April 1, 2019


Maine Family Planning is a proud organizational member of the Maine Coalition for Sensible Drug Policy, and today we will be delivering the below testimony in support of LD 949, An Act to Prevent Overdose Deaths, sponsored by Representative Mike Sylvester of Portland. Over the past few years, MFP has been seeking out points of appropriate intervention in the opioid epidemic, given who we are, the services we provide, and our organizational values. We are aligning our clinical programming and advocacy with a belief in the inherent dignity and value of people who use drugs. We invite all supporters of reproductive health, rights, and justice to read the below testimony and reflect upon the intersections of our movement and the practices of harm reduction.

Testimony In Support of LD 949

Maine Family Planning is a health care provider serving majority low-income and rural Mainers in 18 clinic sites from Lewiston to Fort Kent, and Rumford to Calais. Because most of our patients are women, we feel the need to highlight gendered effects of the opioid crisis. According to data from Kaiser Family Foundation, men in Maine are dying from opioid overdoses at three times the rate of Maine women. This gender disparity in overdose deaths is reflected across the entire New England region. These statistics reflect something truly painful and important about this epidemic for women and families. It means mothers outliving their sons, children outliving fathers, siblings burying brothers. It means partners mourning their partners. Women survive more often and carry forward their grief, in the absence of whatever emotional, childrearing and financial support the men in their lives may have provided. Women also lack equal access to gender-responsive treatment and recovery options. Women of Color are the fastest growing prison population, often for non-violent drug offenses. Women are often primary caregivers. Pregnant and parenting women face compounded stigma and scrutiny from their communities, providers, DHHS, and law enforcement. While the opioid epidemic affects every single one of us—it come as no surprise that women experience this crisis in particular ways that are too often erased.

We also want to illustrate how MFP’s model of sexual & reproductive health care aligns with harm reduction approaches like overdose prevention sites. MFP trusts that our patients know what they need and how to make the best possible decisions for themselves within complex and unique circumstances. We provide direct services in a non-judgmental and compassionate way, as well as educate and advocate for culture and policy change to end stigma around women’s sexuality and abortion.

It is not possible, nor desirable, for every patient we see to use the most effective birth control method, or any contraceptive method consistently. It is not feasible to expect our patients to abstain from sex as an exclusive method for avoiding pregnancy. It is not for us to determine when a pregnant person is ‘ready’ to carry a pregnancy and parent a child, or when they need an abortion. We do not provide abortion services based on someone’s birth control use when they became pregnant.  We do not treat pregnancy and parenting as pre-determined ‘consequences’ of sex. We know stigma harms our patients and keeps too many from seeking out our services. We know making abortion illegal and forcing people to end pregnancies in the shadows led to death and criminalization for too many. We are there to guide our patients in navigating their reproductive lives in a world that too often denies them real options for self-determination. In our movement, there are sayings like “Good people have abortions every day” and “Everyone loves someone who had an abortion.”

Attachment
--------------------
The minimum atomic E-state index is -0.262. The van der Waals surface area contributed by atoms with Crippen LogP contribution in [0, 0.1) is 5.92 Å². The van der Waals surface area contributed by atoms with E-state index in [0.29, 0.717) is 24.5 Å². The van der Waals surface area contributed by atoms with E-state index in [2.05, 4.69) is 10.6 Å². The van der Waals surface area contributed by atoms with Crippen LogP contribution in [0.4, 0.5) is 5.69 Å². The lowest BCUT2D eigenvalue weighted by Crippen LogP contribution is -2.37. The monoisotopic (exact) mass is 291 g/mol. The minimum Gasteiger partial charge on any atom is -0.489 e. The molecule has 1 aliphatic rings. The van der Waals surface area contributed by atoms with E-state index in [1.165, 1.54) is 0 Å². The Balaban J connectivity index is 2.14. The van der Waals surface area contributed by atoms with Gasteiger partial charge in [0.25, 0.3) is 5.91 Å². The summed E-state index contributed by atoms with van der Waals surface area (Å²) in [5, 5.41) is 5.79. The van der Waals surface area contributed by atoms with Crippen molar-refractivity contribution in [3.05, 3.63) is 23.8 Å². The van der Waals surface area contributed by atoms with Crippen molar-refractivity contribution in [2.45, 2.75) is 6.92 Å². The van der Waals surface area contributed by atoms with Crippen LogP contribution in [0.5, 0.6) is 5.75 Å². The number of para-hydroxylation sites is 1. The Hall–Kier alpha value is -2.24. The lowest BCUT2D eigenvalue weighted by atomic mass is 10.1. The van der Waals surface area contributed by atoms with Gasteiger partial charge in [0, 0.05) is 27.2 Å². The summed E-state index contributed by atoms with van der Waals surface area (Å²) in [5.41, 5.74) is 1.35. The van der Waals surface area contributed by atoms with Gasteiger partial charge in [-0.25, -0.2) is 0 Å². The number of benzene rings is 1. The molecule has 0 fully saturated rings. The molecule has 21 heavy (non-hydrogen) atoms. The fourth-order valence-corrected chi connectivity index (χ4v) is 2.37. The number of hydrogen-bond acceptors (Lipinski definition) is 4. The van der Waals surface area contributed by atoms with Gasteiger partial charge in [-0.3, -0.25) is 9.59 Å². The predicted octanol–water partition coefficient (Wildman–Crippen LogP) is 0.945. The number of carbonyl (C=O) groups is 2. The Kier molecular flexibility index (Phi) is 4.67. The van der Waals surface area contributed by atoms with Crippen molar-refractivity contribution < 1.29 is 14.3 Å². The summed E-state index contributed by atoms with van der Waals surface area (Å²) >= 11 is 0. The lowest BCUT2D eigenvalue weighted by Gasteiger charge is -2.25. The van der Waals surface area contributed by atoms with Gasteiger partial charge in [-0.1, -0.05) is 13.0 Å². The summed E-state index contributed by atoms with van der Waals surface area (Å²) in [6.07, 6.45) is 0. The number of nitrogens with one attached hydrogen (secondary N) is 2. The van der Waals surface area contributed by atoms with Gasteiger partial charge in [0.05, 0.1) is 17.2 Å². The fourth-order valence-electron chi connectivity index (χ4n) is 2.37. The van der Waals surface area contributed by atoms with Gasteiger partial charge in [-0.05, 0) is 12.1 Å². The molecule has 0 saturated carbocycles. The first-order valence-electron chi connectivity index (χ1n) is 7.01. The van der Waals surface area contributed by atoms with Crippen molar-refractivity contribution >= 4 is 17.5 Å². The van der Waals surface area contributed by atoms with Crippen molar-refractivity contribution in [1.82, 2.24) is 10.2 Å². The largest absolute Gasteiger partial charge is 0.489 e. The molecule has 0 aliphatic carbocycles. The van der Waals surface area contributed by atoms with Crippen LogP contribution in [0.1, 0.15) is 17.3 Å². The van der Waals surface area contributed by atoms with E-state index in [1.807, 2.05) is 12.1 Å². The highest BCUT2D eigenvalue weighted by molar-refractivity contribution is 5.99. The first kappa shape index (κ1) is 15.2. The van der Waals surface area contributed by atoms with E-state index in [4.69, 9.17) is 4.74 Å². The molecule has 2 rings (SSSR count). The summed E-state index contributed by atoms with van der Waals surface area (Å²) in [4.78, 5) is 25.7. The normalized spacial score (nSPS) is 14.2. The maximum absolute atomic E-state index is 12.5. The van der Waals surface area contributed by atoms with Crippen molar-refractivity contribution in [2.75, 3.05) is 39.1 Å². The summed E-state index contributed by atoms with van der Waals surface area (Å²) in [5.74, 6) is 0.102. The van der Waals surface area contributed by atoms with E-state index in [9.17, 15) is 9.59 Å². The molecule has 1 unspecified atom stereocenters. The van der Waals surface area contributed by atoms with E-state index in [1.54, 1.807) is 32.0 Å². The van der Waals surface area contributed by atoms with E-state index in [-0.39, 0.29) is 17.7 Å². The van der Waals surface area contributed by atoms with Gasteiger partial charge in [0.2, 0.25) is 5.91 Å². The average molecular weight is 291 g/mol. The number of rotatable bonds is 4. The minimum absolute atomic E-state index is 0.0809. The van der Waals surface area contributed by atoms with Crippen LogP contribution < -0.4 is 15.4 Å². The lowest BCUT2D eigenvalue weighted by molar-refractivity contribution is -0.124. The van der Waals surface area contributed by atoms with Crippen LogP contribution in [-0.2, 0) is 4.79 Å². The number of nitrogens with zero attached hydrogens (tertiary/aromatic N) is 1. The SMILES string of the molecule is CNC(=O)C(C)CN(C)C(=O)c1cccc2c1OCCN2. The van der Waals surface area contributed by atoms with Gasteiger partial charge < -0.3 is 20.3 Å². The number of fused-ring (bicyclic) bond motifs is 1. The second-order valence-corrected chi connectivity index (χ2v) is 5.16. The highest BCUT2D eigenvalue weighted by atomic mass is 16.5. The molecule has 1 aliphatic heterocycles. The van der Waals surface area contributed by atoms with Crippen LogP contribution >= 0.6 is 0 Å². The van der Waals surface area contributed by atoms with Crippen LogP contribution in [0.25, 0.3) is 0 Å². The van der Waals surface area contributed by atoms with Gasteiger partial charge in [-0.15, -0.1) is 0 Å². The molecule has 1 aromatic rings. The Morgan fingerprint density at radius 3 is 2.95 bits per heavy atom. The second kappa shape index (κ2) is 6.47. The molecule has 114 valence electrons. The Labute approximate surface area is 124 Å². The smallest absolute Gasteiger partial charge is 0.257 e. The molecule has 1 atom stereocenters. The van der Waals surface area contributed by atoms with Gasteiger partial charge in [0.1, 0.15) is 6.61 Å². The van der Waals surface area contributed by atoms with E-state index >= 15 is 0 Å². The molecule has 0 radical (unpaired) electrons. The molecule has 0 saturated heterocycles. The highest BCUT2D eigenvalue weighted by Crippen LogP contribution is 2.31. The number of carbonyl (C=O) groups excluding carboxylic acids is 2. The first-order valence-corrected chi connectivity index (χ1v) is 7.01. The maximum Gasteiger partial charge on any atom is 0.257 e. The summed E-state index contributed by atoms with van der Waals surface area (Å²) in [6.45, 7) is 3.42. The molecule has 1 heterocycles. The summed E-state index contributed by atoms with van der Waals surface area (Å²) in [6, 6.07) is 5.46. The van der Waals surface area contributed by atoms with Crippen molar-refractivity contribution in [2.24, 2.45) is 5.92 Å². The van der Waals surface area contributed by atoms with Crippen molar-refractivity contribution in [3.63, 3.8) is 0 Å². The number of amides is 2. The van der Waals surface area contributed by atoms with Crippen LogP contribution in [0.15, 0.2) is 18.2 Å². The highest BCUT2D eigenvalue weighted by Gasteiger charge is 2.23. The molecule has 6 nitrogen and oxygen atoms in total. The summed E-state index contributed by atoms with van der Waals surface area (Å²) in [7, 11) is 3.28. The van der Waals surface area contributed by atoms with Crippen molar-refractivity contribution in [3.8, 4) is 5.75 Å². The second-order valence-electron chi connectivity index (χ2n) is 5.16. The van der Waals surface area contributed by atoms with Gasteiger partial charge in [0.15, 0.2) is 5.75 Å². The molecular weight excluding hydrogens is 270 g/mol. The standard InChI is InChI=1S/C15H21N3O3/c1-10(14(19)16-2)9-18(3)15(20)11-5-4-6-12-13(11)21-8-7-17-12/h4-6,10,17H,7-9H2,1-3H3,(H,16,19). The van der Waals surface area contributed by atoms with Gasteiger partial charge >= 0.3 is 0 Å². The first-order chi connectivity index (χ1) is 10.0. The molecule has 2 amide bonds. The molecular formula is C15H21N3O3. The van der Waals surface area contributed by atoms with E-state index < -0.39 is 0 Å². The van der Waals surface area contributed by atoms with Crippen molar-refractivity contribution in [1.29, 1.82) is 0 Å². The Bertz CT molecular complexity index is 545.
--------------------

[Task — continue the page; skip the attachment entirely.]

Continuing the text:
The harm reduction movement aligns with Maine Family Planning’s values as we just described them, but applies this same judgment-free approach to the issue of addiction. Anyone who knows how addiction works knows it is not feasible, nor medically-advisable, to expect people to practice abstinence. It is not always possible for someone to access treatment. Treatment and recovery are not always desirable or something people are ready to try. Stigma surrounding drug use isolates and pushes away people who need connection and services the most. Stigma and criminalization lead to death and despair in an infinite loop that is devastating our entire country. We cannot treat death as a foregone consequence for drug use, and we do not support withholding care and support from those who need it. We know good people use drugs every day. We all love someone who has used drugs, and far too many of us have lost someone we love.

We are facing an emergency. That means you throw everything you have at the problem right away—because lives are in immediate danger. No one is suggesting the solutions are simple, nor that we can build a way out of this epidemic quickly. Those of us who support overdose prevention sites are simply saying:  We have to keep our people alive. Our people have a right to life-sustaining care.

Without people who use drugs remaining alive, all other approaches to this crisis are pointless. We need major structural changes and redistribution of resources to address drug-related crises in our state. But if our loved ones continue to die, we are just spitting in the wind. Overdose prevention sites are one necessary piece of the emergency response plan to end suffering and devastation caused by this epidemic.

Maine Family Planning urges members of the Health & Human Services committee to vote Ought To Pass on LD 949.